43 Child Deaths in 10 Years is Unacceptable

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By: J. Glenn Hopkins, President/CEO

According to an unprecedented investigative report published in two installments this week by The Washington Post, 43 children have died over the past decade in unlicensed child care centers in Virginia. This is tragic and should be unacceptable to anyone who cares about children.

The District of Columbia and Maryland regulate their child care industry but, with the exception of the City of Alexandria, and Arlington and Fairfax counties which independently regulate child care inside their borders, Virginia has largely left in-home and small child care providers to operate as they choose.  Legislators in Richmond are loath to impose regulatory burdens on businesses -- although they have placed regulations on nail salons, pet shops, and food carts.       

During difficult economic times, it is entirely reasonable that financially struggling parents should seek out affordable child care options.  Unregulated child care can cost a fraction of that charged by licensed providers.  After all, unregulated providers do not have to purchase child appropriate toys, cabinet safety locks, electric socket covers, food, or insurance.  They don't have to attend training workshops to learn about CPR or important child health issues like SUID.  In fact, these unregulated child care providers don't even have to conduct criminal background checks on their workers or pay them minimum wage.

Unregulated child care also offers a way for many families to supplement their income.  By taking care of the neighbor's children, families can earn $75 a week or more for each child; the more children, the more duckets in the bucket.  Thousands of un- and under-employed individuals in Virginia have converted their livingrooms, basements, kitchens, and closets into child care spaces as part of a booming and shadowy industry in Virginia.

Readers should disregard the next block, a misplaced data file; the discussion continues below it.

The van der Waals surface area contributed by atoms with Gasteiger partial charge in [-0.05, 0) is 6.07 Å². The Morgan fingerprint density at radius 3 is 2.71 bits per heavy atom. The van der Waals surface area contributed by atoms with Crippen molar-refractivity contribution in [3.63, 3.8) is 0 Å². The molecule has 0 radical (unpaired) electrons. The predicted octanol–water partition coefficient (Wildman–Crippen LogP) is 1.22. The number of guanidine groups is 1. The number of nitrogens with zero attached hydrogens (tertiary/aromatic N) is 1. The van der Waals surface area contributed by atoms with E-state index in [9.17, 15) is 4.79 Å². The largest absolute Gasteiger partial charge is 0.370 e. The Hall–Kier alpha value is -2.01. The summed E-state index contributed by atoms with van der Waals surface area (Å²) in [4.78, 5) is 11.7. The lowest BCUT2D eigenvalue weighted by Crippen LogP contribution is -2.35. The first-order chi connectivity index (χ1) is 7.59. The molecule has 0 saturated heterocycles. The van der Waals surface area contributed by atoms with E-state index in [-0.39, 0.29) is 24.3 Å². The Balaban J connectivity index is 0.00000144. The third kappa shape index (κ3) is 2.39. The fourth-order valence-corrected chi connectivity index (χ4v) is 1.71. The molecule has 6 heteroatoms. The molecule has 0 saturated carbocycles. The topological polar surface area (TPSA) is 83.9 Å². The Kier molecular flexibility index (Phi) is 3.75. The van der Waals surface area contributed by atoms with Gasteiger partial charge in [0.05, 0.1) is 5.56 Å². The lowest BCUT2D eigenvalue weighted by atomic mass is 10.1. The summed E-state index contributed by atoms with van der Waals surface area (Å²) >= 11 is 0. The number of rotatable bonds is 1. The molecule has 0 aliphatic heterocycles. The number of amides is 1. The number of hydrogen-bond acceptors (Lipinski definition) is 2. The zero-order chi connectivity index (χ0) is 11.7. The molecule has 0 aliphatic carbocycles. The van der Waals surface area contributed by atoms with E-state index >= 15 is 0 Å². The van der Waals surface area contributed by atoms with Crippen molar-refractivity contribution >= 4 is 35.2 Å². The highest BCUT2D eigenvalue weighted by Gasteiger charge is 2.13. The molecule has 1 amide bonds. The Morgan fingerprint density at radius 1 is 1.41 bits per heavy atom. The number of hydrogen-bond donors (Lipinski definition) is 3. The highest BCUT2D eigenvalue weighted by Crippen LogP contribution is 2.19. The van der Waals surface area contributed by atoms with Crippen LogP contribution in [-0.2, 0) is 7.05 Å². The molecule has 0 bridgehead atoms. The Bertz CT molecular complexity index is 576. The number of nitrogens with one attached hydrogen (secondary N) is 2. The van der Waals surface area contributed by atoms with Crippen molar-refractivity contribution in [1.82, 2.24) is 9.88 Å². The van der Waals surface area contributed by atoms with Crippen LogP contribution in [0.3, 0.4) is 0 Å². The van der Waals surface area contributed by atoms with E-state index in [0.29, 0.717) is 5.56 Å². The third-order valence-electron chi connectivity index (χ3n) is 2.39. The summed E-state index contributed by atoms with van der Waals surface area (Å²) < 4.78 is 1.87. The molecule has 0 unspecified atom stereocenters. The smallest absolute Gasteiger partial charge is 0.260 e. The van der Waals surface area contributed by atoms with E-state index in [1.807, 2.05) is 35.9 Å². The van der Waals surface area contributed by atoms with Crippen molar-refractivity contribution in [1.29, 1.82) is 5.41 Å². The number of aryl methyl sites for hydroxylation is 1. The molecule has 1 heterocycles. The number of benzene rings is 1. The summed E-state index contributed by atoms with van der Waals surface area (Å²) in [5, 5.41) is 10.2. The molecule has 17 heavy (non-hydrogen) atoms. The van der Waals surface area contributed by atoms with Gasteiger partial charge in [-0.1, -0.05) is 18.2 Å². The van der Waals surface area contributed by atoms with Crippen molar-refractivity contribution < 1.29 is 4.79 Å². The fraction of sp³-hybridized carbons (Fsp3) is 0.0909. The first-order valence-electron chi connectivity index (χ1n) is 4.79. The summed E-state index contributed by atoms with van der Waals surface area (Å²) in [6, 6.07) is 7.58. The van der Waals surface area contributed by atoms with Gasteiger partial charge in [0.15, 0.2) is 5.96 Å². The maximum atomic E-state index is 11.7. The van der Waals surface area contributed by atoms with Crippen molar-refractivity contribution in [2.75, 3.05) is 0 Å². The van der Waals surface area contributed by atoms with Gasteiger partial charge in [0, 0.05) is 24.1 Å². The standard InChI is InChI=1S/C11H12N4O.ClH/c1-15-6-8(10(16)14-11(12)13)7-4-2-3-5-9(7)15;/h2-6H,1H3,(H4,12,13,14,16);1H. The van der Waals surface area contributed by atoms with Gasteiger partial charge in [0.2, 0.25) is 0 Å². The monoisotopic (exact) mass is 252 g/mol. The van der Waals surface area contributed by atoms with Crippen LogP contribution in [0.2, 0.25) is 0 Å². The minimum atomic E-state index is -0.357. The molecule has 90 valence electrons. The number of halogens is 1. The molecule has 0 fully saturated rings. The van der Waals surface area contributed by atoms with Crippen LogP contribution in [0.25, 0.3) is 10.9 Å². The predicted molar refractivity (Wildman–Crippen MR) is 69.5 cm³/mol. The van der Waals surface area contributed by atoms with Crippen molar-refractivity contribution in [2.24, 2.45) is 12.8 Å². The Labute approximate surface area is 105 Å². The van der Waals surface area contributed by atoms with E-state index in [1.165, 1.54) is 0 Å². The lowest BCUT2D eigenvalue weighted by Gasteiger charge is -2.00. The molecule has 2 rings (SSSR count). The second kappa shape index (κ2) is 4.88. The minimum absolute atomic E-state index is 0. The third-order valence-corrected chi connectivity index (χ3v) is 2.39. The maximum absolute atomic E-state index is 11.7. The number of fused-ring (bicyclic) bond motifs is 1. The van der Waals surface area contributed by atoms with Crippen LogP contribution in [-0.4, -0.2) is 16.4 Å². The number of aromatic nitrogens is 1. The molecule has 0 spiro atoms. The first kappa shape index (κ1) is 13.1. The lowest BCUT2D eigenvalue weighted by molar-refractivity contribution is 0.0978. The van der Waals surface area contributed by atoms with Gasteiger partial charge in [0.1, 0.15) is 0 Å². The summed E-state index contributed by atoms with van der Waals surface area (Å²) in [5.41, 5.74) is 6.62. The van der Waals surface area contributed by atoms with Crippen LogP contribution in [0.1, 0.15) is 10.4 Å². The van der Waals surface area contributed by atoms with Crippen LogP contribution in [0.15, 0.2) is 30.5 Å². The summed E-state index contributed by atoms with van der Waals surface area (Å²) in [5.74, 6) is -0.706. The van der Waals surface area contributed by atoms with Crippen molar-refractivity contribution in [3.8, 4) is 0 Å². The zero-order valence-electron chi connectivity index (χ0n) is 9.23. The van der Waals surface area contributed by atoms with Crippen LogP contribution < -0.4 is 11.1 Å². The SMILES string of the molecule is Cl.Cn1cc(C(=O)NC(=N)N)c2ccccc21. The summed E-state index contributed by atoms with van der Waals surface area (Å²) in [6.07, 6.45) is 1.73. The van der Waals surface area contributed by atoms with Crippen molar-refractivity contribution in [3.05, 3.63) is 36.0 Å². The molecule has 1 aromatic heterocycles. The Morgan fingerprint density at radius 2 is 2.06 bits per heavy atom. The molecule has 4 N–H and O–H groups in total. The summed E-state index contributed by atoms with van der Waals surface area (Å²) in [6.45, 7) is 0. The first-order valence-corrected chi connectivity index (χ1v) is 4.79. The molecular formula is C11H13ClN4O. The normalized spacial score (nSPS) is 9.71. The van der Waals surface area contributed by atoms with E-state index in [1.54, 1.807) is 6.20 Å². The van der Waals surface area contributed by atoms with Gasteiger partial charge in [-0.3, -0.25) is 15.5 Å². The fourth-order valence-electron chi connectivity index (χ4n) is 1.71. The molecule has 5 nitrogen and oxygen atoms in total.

Hopkins House is a highly regulated child care center, and nationally accredited.  Our centers are routinely and closely monitored by a gauntlet of federal, state and local government agencies. This is good news for the 314 children enrolled in our three preschool academies but does nothing for the estimated 200,000 children left every day in unregulated, unsafe, and sometimes dangerous child care settings in the Commonwealth.  It is time for our state legislators to fix this serious and growing problem.  The Commonwealth's youngest, most innocent and vulnerable citizens deserve better. If we can regulate hair salons, pet shops, and food carts, certainly we can regulate child care.  
 

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